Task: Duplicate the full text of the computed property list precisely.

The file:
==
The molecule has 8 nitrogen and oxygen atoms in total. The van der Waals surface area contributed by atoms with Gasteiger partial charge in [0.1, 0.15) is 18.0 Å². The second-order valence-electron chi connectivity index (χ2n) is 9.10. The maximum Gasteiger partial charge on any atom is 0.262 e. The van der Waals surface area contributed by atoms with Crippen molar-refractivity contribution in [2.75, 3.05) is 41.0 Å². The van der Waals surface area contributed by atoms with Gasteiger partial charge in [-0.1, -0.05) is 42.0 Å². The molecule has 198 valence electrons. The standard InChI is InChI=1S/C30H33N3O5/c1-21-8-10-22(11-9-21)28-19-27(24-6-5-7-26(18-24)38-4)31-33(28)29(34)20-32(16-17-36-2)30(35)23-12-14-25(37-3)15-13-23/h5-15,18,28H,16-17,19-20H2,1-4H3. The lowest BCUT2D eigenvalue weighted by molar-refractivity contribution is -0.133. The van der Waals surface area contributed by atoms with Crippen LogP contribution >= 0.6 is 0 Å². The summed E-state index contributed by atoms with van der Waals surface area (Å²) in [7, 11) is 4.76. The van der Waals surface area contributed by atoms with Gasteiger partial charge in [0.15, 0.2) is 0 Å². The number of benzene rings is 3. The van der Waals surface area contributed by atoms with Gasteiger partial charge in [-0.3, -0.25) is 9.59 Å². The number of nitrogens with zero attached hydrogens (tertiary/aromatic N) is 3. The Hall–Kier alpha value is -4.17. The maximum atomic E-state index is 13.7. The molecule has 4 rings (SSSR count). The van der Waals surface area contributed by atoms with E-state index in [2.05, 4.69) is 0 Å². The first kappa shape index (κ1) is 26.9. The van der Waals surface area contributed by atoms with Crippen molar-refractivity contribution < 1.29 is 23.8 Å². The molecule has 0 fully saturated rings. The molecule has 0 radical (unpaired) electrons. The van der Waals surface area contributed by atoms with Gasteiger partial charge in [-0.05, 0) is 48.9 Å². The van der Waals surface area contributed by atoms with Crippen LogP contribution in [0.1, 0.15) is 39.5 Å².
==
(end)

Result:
The molecule has 8 nitrogen and oxygen atoms in total. The van der Waals surface area contributed by atoms with Gasteiger partial charge in [0.1, 0.15) is 18.0 Å². The second-order valence-electron chi connectivity index (χ2n) is 9.10. The maximum Gasteiger partial charge on any atom is 0.262 e. The van der Waals surface area contributed by atoms with Crippen molar-refractivity contribution in [2.75, 3.05) is 41.0 Å². The van der Waals surface area contributed by atoms with Gasteiger partial charge in [-0.1, -0.05) is 42.0 Å². The molecule has 198 valence electrons. The standard InChI is InChI=1S/C30H33N3O5/c1-21-8-10-22(11-9-21)28-19-27(24-6-5-7-26(18-24)38-4)31-33(28)29(34)20-32(16-17-36-2)30(35)23-12-14-25(37-3)15-13-23/h5-15,18,28H,16-17,19-20H2,1-4H3. The lowest BCUT2D eigenvalue weighted by molar-refractivity contribution is -0.133. The van der Waals surface area contributed by atoms with Crippen LogP contribution >= 0.6 is 0 Å². The summed E-state index contributed by atoms with van der Waals surface area (Å²) in [7, 11) is 4.76. The van der Waals surface area contributed by atoms with Gasteiger partial charge in [0.15, 0.2) is 0 Å². The number of benzene rings is 3. The van der Waals surface area contributed by atoms with Gasteiger partial charge in [-0.3, -0.25) is 9.59 Å². The number of nitrogens with zero attached hydrogens (tertiary/aromatic N) is 3. The Hall–Kier alpha value is -4.17. The maximum atomic E-state index is 13.7. The molecule has 4 rings (SSSR count). The van der Waals surface area contributed by atoms with E-state index in [2.05, 4.69) is 0 Å². The first kappa shape index (κ1) is 26.9. The van der Waals surface area contributed by atoms with Crippen molar-refractivity contribution < 1.29 is 23.8 Å². The molecule has 0 fully saturated rings. The molecule has 0 radical (unpaired) electrons. The van der Waals surface area contributed by atoms with Gasteiger partial charge in [-0.05, 0) is 48.9 Å². The van der Waals surface area contributed by atoms with Crippen LogP contribution in [0.1, 0.15) is 39.5 Å².